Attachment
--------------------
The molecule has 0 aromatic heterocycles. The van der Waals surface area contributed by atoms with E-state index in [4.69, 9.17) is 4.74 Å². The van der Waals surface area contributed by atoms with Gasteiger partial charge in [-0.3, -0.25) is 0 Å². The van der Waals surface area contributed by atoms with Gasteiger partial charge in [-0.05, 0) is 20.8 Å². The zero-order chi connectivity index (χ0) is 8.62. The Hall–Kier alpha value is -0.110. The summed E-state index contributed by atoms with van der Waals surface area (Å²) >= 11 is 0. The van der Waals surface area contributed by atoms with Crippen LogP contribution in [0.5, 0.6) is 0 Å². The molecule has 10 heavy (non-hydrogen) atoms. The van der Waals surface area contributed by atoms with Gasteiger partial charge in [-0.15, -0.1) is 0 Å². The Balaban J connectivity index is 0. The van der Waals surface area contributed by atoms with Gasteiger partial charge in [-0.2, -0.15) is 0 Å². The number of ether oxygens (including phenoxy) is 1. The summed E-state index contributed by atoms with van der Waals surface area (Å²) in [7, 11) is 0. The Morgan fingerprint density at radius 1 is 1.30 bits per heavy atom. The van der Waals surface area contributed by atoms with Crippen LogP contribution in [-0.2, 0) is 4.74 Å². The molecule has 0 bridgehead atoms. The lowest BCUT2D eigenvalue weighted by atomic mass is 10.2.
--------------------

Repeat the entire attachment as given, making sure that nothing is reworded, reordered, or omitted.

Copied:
The molecule has 0 aromatic heterocycles. The van der Waals surface area contributed by atoms with E-state index in [4.69, 9.17) is 4.74 Å². The van der Waals surface area contributed by atoms with Gasteiger partial charge in [-0.3, -0.25) is 0 Å². The van der Waals surface area contributed by atoms with Gasteiger partial charge in [-0.05, 0) is 20.8 Å². The zero-order chi connectivity index (χ0) is 8.62. The Hall–Kier alpha value is -0.110. The summed E-state index contributed by atoms with van der Waals surface area (Å²) >= 11 is 0. The van der Waals surface area contributed by atoms with Crippen LogP contribution in [0.5, 0.6) is 0 Å². The molecule has 10 heavy (non-hydrogen) atoms. The van der Waals surface area contributed by atoms with Gasteiger partial charge in [-0.15, -0.1) is 0 Å². The Balaban J connectivity index is 0. The van der Waals surface area contributed by atoms with Gasteiger partial charge in [-0.2, -0.15) is 0 Å². The number of ether oxygens (including phenoxy) is 1. The summed E-state index contributed by atoms with van der Waals surface area (Å²) in [7, 11) is 0. The Morgan fingerprint density at radius 1 is 1.30 bits per heavy atom. The van der Waals surface area contributed by atoms with Crippen LogP contribution in [-0.2, 0) is 4.74 Å². The molecule has 0 bridgehead atoms. The lowest BCUT2D eigenvalue weighted by atomic mass is 10.2.